Michigan School, Lansing
1859 building originally built for the Michigan Female College
Occupied by school in 1880
North and south wings added, 1884
William P. Appleyard, architect
Building still in use
engraving, 1886-88 biennial report
Michigan began educating the blind in 1859 at Flint’s Michigan Asylum. In 1879 the legislature established the Michigan School for the Blind, which opened here on September 29, 1880, with 35 students. The next year, five students were its first graduates. At first students learned by lecture/demonstrations, but in 1884-85 the school introduced braille reading and writing. The first deaf/blind student was enrolled in 1887. By the 1950s the school boasted its largest enrollment, three hundred children in kindergarten through grade twelve. Student activities included music, drama and track. In 1960 and 1963 student wrestlers won class B state championships.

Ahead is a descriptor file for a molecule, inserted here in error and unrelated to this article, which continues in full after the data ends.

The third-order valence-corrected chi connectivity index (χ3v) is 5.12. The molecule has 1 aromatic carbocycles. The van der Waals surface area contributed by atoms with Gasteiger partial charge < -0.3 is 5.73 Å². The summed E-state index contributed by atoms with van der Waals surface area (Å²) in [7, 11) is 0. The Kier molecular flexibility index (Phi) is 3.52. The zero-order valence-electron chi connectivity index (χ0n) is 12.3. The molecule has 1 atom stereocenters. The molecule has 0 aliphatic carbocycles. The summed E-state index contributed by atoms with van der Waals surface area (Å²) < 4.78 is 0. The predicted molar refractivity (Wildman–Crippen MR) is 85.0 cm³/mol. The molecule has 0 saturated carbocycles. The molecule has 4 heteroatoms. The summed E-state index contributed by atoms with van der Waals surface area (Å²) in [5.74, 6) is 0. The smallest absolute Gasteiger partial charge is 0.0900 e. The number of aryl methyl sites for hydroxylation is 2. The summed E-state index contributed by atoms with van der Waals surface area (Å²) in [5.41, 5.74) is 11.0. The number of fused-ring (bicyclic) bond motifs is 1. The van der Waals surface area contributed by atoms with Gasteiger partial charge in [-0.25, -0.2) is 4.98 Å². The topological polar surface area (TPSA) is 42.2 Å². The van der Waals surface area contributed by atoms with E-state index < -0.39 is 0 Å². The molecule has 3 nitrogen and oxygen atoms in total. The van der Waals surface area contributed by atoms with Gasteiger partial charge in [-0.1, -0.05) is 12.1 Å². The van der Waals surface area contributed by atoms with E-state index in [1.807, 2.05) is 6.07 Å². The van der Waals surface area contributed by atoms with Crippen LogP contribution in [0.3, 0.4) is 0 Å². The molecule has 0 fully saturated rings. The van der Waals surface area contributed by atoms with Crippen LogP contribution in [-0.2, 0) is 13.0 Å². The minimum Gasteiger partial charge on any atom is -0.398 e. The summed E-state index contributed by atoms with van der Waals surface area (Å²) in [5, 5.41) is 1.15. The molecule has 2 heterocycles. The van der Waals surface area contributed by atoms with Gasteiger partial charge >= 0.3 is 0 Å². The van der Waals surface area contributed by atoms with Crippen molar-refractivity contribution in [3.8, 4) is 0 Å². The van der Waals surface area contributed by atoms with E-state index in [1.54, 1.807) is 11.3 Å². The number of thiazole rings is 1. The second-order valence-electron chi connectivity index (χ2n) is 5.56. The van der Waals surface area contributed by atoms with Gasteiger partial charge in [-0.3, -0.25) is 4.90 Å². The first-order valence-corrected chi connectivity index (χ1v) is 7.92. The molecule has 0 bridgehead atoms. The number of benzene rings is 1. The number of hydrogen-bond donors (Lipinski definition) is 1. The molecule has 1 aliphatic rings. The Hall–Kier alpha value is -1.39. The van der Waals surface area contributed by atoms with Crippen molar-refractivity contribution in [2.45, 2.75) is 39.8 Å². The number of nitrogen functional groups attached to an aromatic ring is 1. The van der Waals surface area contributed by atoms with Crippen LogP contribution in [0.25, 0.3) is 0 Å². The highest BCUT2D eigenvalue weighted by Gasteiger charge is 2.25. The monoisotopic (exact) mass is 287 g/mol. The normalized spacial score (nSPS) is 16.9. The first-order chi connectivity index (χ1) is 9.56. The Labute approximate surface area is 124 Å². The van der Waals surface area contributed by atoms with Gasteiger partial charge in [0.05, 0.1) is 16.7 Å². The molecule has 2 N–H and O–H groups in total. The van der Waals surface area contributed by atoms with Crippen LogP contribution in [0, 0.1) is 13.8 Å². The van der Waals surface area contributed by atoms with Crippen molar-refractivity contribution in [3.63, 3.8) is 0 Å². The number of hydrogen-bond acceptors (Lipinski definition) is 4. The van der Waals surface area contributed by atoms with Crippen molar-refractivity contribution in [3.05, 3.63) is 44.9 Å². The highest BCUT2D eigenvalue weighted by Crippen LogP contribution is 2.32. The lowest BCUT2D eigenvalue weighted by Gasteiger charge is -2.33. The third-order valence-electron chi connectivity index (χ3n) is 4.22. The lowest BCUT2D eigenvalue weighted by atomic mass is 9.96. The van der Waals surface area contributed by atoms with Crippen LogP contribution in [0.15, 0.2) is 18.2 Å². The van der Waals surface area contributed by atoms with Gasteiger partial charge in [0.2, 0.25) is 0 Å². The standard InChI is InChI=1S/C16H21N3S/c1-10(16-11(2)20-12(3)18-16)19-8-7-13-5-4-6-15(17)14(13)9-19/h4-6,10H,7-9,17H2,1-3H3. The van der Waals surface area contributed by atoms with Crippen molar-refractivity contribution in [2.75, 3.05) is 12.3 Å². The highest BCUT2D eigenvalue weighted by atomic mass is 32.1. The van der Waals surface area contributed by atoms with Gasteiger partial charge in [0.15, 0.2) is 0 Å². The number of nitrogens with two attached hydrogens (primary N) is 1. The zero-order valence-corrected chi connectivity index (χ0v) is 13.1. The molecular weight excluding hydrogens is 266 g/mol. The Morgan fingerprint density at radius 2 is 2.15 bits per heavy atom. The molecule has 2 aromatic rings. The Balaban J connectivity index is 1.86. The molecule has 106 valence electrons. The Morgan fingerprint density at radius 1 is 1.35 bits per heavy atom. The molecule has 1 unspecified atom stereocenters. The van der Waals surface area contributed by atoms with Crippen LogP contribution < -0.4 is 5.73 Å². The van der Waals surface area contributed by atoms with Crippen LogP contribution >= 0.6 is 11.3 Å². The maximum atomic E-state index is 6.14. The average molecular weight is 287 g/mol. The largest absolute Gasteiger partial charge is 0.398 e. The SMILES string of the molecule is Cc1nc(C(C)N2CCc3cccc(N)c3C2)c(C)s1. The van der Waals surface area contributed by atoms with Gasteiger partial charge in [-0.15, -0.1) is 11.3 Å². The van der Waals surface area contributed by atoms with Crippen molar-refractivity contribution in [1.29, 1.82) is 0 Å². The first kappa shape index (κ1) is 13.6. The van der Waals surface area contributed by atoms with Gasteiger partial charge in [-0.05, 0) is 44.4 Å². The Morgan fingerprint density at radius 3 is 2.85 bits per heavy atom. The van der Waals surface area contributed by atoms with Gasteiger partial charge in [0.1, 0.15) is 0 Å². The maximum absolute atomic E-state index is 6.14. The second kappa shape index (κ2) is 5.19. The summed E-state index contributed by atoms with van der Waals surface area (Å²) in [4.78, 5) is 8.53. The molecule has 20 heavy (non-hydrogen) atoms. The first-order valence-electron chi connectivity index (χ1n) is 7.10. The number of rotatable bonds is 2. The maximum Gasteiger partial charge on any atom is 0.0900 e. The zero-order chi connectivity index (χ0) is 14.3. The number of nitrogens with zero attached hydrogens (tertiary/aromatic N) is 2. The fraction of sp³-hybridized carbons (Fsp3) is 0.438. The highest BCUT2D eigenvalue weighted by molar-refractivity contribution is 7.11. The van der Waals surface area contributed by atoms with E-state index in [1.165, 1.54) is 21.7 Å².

Enrollment declined in the late 1970s, owing to a combination of state budget cuts and a changing educational philosophy. By 1996, local schools mainstreamed disabled students and the Lansing campus was phased out.
Source : Michigan Historical Marker, the only Michigan Historical Marker with the text also in braille.